September 10, 1945 - November 1, 2020
Kenneth Gregory Haynes, 75, died on November 1, 2020. He was surrounded by those he most cherished, and embraced in the loving thoughts of many friends who will never forget his ready smile and laugh, his dry wit and his keen intellect. He met the love of his life, Sallie, when they both attended Seneca High School. Greg graduated from Davidson College, and they married in 1969 before his last year at the University of Kentucky College of Law. With his law degree in hand, they moved to Washington D.C., where Sallie obtained her own law degree at George Washington University Law School. At the same time, Greg began his distinguished career as a trial attorney with the United States Department of Justice. This introduced him to high stakes litigation. No doubt its youngest member, Greg joined the team of lawyers defending President Nixon during Watergate. This gave Greg the chance to watch then-legal giants in action, Charles Allen Wright and Leonard Garment, among others. Greg was in the room when everyone sat still for the infamous 18 ½ minute gap on the tape recording. This early encounter with high-profile litigation fed an appetite to succeed as a trial lawyer in the big cases, and he handled many during his prolific career. Greg and Sallie returned to Kentucky in 1975 when he joined the firm of Wyatt Grafton & Sloss, now Wyatt Tarrant & Combs, LLP. Greg soon became a full partner and, over the decades, chaired the firm's Litigation Department and served on its Executive Committee. Though too humble to admit it, Greg became recognized as one of the best trial lawyers around, working as lead counsel in the most complex cases. Ranking organizations, like Super Lawyers, Best Lawyers, Benchmark, Chambers USA and Louisville Magazine, repeatedly bestowed their highest accolades on Greg: "Lawyer of the Year," "Top Lawyer," "bet-the-company" litigator, "a truly excellent litigator who just owns the courtroom," "about as good as it gets," or "top of anybody's list of all-star litigators." He was elected a Fellow in the prestigious American College of Trial Lawyers. And in 2015, the Kentucky Bar Association presented him with the "Distinguished Lawyer Award" at its Annual Convention. While still Senior Counsel at Wyatt, Greg taught the trial practice course at The University of Louisville Brandeis School of Law, as recently as last year. Throughout all this success, Greg never wavered from the highest standards of ethics, professionalism and civility, and he always treated everyone with respect, decency and kindness. He was a Master in the Brandeis Inn of Court for decades, as well as a past President. Last year, the Inn presented him with the Judge Ben Shobe Award for Civility & Professionalism. He devoted time to a number of charitable and civic organizations, including as a Fellow of the Kentucky Bar Foundation, as President of the Louisville Bar Association, as Chair of the Housing Authority of Louisville, and as a member of the Public Advocacy Commission, the Kentucky Opera Board, the Louisville Zoo Society, and the Louisville Metro Parks Board. Notwithstanding his busy professional life, Greg always appreciated a good time. He loved the Dodgers and reveled in their recent World Series victory. He enjoyed entertaining friends, especially on New Year's Eve with a bonfire or outside when the gardens bloomed at Tuliphurst, the historic home he and Sallie restored and treasured. In the evenings, you could reliably find him reading fiction or poetry on the porch or in front of the fireplace with Sallie, often with a glass of his preferred gin in hand. He frequently could be heard flawlessly reciting a favorite poem from memory, including "The Cremation of Sam McGee" (Robert Service) or "Out to Old Aunt Mary's" (James Whitcomb Riley) --"And, O, my brother so far away. This is to tell you she waits today to welcome us...And all is well Out to Old Aunt Mary's." Most of all, Greg enjoyed being with his wonderful family, who will miss him in too many ways to describe. "The sweeping up the heart/ And putting love away/ We shall not want to use again/ Until eternity" (Emily Dickinson). Greg and Sallie had a loving, joyful marriage - celebrating their Golden Anniversary last year - and together they raised three daughters who became accomplished women and outstanding individuals. Greg is survived by Sallie, their three daughters and six grandchildren: the Reverend Katherine Haynes Murphy (Colin) and grandchildren Calloway Patrick Murphy, Quinn Scott Murphy and Kerrigan James Murphy, of Huntersville, North Carolina; Amanda Haynes Ross (Brydon) and grandchildren Sallie Gregory Ross, Carolina McCall Ross and Forrest Haynes Ross, of Crestwood, Kentucky; and Alexandra Haynes Sollberger (Michael) of Nashville, Tennessee. Greg also has two surviving brothers: Douglas S. Haynes (Dr. Julie S. Lee) of Louisville, Kentucky, and Mark F. Haynes (Caroline) of Arlington, Virginia; and brothers-in-law John J. Schulten Jr. (Linda) of Brownsboro, Kentucky, and Wm. Scott Schulten (Tina) of Atlanta, Georgia. Given pandemic concerns, the family will have a private memorial service. To continue Greg's dedication to public service, the family requests that expressions of sympathy be made to the Legal Aid Society, 416 West Muhammad Ali Blvd, Suite 300, Louisville, KY 40202 (https://www.yourlegalaid.org/ourdonors).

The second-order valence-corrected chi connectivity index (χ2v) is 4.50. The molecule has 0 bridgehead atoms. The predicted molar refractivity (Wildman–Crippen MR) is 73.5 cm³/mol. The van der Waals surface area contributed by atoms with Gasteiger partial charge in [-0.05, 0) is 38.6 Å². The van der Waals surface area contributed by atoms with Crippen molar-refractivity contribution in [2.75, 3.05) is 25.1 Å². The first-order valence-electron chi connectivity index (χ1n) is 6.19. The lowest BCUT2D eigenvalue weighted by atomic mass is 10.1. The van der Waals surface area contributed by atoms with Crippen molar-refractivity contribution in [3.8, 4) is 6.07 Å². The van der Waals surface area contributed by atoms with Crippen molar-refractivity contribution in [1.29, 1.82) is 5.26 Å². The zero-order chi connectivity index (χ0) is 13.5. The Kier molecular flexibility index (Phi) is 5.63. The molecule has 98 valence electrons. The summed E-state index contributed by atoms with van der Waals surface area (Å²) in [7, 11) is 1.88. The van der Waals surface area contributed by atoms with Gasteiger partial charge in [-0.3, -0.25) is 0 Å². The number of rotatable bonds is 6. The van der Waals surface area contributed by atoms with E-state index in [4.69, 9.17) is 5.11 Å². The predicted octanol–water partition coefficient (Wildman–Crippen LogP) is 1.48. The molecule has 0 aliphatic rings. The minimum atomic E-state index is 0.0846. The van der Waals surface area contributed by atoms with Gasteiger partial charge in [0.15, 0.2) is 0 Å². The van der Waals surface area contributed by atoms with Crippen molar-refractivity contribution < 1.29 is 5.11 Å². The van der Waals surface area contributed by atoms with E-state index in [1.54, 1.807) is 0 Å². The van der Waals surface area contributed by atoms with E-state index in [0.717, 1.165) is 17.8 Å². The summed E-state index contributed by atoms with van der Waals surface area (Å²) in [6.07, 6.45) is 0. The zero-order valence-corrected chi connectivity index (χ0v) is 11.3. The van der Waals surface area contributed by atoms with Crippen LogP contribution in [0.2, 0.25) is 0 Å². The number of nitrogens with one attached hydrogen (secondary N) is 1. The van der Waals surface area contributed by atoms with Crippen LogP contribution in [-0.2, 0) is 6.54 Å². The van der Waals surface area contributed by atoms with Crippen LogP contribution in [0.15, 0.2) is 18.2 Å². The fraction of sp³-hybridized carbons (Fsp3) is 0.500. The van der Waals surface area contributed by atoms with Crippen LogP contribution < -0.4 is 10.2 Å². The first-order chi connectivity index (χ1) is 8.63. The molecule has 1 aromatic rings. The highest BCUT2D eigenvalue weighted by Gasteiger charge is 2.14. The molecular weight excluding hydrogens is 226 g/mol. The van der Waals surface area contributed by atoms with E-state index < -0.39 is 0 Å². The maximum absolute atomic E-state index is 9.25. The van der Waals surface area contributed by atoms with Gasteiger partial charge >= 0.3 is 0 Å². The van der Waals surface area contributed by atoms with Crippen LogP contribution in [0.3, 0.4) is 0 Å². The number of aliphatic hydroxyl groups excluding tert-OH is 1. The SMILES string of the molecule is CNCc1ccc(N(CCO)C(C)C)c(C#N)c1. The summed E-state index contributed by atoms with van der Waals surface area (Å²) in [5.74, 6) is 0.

Kenneth Gregory Haynes, 75, died on November 1, 2020. He was surrounded by those he most cherished, and embraced in the loving thoughts of many friends who will never forget his ready smile and laugh, his dry wit and his keen intellect. He... View Obituary & Service Information
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